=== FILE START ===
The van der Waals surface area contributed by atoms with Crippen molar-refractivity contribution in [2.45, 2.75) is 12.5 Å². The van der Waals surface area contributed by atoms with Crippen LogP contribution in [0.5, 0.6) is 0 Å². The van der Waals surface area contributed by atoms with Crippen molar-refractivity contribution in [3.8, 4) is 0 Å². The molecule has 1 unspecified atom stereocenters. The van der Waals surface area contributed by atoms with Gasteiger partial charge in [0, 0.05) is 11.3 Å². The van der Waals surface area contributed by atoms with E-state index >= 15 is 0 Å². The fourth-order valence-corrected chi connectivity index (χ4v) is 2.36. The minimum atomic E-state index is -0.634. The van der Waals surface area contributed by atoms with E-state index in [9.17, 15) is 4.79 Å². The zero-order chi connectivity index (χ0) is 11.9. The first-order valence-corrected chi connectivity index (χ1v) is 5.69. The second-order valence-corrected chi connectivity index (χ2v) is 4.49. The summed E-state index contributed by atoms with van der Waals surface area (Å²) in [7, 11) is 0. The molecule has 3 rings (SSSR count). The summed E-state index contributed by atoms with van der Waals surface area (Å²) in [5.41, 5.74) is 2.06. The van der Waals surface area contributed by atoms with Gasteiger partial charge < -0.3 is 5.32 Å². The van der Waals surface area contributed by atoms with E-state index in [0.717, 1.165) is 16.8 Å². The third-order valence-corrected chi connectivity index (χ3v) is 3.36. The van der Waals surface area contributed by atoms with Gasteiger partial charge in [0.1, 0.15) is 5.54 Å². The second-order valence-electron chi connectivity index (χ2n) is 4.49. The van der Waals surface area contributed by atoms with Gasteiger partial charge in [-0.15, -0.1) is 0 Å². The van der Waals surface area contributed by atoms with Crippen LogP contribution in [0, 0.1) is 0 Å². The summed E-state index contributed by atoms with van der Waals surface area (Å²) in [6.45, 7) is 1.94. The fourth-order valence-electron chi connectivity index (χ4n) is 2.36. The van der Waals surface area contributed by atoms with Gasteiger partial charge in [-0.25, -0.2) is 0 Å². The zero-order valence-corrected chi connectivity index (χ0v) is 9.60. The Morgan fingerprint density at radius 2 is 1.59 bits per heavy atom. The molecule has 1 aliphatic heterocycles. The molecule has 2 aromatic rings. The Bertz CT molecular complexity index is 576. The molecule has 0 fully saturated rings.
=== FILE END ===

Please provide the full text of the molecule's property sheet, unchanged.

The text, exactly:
The van der Waals surface area contributed by atoms with Crippen molar-refractivity contribution in [2.45, 2.75) is 12.5 Å². The van der Waals surface area contributed by atoms with Crippen LogP contribution in [0.5, 0.6) is 0 Å². The van der Waals surface area contributed by atoms with Crippen molar-refractivity contribution in [3.8, 4) is 0 Å². The molecule has 1 unspecified atom stereocenters. The van der Waals surface area contributed by atoms with Gasteiger partial charge in [0, 0.05) is 11.3 Å². The van der Waals surface area contributed by atoms with E-state index >= 15 is 0 Å². The fourth-order valence-corrected chi connectivity index (χ4v) is 2.36. The minimum atomic E-state index is -0.634. The van der Waals surface area contributed by atoms with E-state index in [9.17, 15) is 4.79 Å². The zero-order chi connectivity index (χ0) is 11.9. The first-order valence-corrected chi connectivity index (χ1v) is 5.69. The second-order valence-corrected chi connectivity index (χ2v) is 4.49. The summed E-state index contributed by atoms with van der Waals surface area (Å²) in [7, 11) is 0. The molecule has 3 rings (SSSR count). The summed E-state index contributed by atoms with van der Waals surface area (Å²) in [5.41, 5.74) is 2.06. The van der Waals surface area contributed by atoms with Gasteiger partial charge < -0.3 is 5.32 Å². The van der Waals surface area contributed by atoms with E-state index in [0.717, 1.165) is 16.8 Å². The third-order valence-corrected chi connectivity index (χ3v) is 3.36. The van der Waals surface area contributed by atoms with Gasteiger partial charge in [0.1, 0.15) is 5.54 Å². The second-order valence-electron chi connectivity index (χ2n) is 4.49. The van der Waals surface area contributed by atoms with Gasteiger partial charge in [-0.15, -0.1) is 0 Å². The van der Waals surface area contributed by atoms with Crippen LogP contribution in [0, 0.1) is 0 Å². The summed E-state index contributed by atoms with van der Waals surface area (Å²) in [6.45, 7) is 1.94. The fourth-order valence-electron chi connectivity index (χ4n) is 2.36. The van der Waals surface area contributed by atoms with Gasteiger partial charge in [-0.25, -0.2) is 0 Å². The zero-order valence-corrected chi connectivity index (χ0v) is 9.60. The Morgan fingerprint density at radius 2 is 1.59 bits per heavy atom. The molecule has 1 aliphatic heterocycles. The molecule has 2 aromatic rings. The Bertz CT molecular complexity index is 576. The molecule has 0 fully saturated rings.